Knocking On Doors

The drama of elections is not all it’s cracked up to be. It’s largely tedium and data entry. I’m sure about this. I’ve been out canvassing over two elections. I’m even in a WhatsApp group of canvassers. I can’t claim a high level of commitment. It’s all proving a bit tricky.

“We’re looking for people to lead.”

“I can do that,” I said.

“It’s tricky with you because you can’t see the computers. We need to take advice from the university about your access needs.”

“Why don’t you just ask me. These things are usually pretty simple.”

She didn’t say this but she might have meant to: “This nice young person who doesn’t know what he’s doing, will forget to call you in the morning. If you give him your number, he’ll lose it.”

So it came to pass that I was repeatedly phoned by the candidate’s team to ask if I would volunteer, and how I repeatedly said I’d like to. I wrote to the party leaders office to ask if there was anything I could do to help in respect a bit of a disability bump in the road. The leader promised to reply within three weeks. That was their final word on the matter.

I booked a bit of refresher canvassing training. I went. It was cancelled but a nice woman talked me through it. Then the canvassing was cancelled. Then I volunteered to do the canvassing that replaced the cancelled canvassing. That turned out not to exist.

On a chilly Friday afternoon, I got a lift to the rendez vous. “This is Anna,” said team leader. We all shook hands. “Sadly, Anna can’t see very much. She’s partially sighted.” I wish I was. “Unfortunately she’s always had this problem but she’s making the best of it and she’s volunteered. Anna and I have canvassed together before and I did the data entry and she did the talking. Isn’t that right Anna?”

It’s not how I remember it but I can go with that.

“Perhaps it would be helpful if I were to speak for myself.” I couldn’t help myself.

“The app doesn’t work with enlarged text. I can’t make it work with voice over. It might be the app that’s the problem. No one knows how to make it accessible.  If someone can do my data entry shall we just carry on?”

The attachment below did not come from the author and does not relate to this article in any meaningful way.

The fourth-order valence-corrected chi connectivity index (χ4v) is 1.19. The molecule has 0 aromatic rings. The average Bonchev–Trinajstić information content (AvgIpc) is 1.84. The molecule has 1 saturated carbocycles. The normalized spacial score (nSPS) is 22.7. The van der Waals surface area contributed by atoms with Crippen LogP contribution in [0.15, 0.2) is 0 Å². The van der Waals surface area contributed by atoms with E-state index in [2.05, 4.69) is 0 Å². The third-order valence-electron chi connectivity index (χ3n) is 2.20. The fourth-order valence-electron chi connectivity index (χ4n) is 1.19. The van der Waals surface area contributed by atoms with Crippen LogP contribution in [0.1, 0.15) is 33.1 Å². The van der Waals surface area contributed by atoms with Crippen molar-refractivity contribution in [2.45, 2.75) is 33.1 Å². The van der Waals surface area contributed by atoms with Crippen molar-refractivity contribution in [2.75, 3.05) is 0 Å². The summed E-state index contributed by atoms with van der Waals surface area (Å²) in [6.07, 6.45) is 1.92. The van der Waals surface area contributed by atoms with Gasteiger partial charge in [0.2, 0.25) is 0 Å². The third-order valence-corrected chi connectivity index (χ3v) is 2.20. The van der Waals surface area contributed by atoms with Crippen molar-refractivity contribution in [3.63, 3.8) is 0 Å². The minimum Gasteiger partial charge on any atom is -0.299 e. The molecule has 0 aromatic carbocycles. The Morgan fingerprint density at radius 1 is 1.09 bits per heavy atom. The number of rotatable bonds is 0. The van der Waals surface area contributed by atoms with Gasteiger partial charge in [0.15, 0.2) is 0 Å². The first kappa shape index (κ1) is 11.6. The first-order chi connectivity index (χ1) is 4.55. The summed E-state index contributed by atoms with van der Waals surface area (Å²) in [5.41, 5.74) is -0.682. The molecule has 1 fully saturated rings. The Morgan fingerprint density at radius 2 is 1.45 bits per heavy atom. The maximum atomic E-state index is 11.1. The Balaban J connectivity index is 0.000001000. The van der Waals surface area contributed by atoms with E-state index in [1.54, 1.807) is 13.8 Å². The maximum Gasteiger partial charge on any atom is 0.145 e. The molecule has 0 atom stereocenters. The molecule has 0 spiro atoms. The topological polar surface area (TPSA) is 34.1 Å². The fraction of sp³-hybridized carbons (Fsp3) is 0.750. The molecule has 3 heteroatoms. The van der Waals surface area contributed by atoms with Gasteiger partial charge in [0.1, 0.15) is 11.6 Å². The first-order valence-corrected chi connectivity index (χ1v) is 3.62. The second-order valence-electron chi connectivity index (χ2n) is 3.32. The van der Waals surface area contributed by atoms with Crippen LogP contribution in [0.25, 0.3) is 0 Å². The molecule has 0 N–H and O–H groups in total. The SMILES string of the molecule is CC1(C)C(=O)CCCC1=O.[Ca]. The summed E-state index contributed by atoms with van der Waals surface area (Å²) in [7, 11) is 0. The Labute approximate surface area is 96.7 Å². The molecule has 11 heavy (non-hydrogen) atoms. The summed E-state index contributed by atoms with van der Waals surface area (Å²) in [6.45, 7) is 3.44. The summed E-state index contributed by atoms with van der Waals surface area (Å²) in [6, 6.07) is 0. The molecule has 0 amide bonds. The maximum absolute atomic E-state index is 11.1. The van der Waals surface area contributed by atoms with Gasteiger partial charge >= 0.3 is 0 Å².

I’m relieved to be with someone who knows what they’re doing. Top “go away” line of the afternoon goes to the teenager who when asked if his parents were in replied,

“They’re busy. They’re on the toilet.”

As the light began to fade I’m finding my stride. “Are you Mr Voter registered to this address?”

My companion is tugging at my sleeve. I plough on. We have a chat about the merits of voting for my Candidate. Mr Voter says. “I probably will vote for them. I’m not trying to get rid of you but….” I’m braced to take the insult on the chin. “I need a shower.”

“Completely understand says my more experienced companion,” and legs it. I follow at a sedate pace. It’s twilight and there might be traps in them there steps.

“Did you see that?”

“What?” I ask.

“He was not exactly in a state of decency. He was in his dressing gown. Nothing left to the imagination.”

I never noticed which must have been a little disconcerting for Mr Voter.

“Politics is never best discussed in a state of undress on a cold day”, my fellow canvasser observed,

Yesterday, I was out with Aussie Dave. We got shouted at. “never mind,” I said, putting my arm around his shoulder. “I can see the pub from here.”

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